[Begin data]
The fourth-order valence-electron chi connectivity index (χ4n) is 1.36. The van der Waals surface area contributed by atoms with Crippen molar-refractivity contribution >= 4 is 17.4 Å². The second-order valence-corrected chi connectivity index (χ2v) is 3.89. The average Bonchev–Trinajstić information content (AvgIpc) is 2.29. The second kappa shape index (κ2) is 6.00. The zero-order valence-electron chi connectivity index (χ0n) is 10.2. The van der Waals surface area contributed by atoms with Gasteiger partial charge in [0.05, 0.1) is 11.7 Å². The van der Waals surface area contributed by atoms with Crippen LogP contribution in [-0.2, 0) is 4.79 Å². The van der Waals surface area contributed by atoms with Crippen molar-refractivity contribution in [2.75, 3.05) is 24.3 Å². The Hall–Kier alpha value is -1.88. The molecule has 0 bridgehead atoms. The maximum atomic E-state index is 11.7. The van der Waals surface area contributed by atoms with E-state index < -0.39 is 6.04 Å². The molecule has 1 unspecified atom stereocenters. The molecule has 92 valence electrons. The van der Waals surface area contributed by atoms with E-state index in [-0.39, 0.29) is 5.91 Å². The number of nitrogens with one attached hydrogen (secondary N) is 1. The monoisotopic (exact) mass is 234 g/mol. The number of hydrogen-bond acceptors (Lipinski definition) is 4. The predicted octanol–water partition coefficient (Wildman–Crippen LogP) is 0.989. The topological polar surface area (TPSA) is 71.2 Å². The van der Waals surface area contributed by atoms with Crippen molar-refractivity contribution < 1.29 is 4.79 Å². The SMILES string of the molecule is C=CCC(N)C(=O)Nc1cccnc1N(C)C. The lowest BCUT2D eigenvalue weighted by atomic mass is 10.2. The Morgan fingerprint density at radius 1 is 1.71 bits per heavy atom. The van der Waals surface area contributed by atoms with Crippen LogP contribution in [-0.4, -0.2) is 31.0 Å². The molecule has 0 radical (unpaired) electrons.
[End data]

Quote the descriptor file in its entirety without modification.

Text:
The fourth-order valence-electron chi connectivity index (χ4n) is 1.36. The van der Waals surface area contributed by atoms with Crippen molar-refractivity contribution >= 4 is 17.4 Å². The second-order valence-corrected chi connectivity index (χ2v) is 3.89. The average Bonchev–Trinajstić information content (AvgIpc) is 2.29. The second kappa shape index (κ2) is 6.00. The zero-order valence-electron chi connectivity index (χ0n) is 10.2. The van der Waals surface area contributed by atoms with Gasteiger partial charge in [0.05, 0.1) is 11.7 Å². The van der Waals surface area contributed by atoms with Crippen LogP contribution in [-0.2, 0) is 4.79 Å². The van der Waals surface area contributed by atoms with Crippen molar-refractivity contribution in [2.75, 3.05) is 24.3 Å². The Hall–Kier alpha value is -1.88. The molecule has 0 bridgehead atoms. The maximum atomic E-state index is 11.7. The van der Waals surface area contributed by atoms with E-state index < -0.39 is 6.04 Å². The molecule has 1 unspecified atom stereocenters. The molecule has 92 valence electrons. The van der Waals surface area contributed by atoms with E-state index in [-0.39, 0.29) is 5.91 Å². The number of nitrogens with one attached hydrogen (secondary N) is 1. The monoisotopic (exact) mass is 234 g/mol. The number of hydrogen-bond acceptors (Lipinski definition) is 4. The predicted octanol–water partition coefficient (Wildman–Crippen LogP) is 0.989. The topological polar surface area (TPSA) is 71.2 Å². The van der Waals surface area contributed by atoms with Crippen molar-refractivity contribution < 1.29 is 4.79 Å². The SMILES string of the molecule is C=CCC(N)C(=O)Nc1cccnc1N(C)C. The lowest BCUT2D eigenvalue weighted by atomic mass is 10.2. The Morgan fingerprint density at radius 1 is 1.71 bits per heavy atom. The van der Waals surface area contributed by atoms with Crippen LogP contribution in [-0.4, -0.2) is 31.0 Å². The molecule has 0 radical (unpaired) electrons.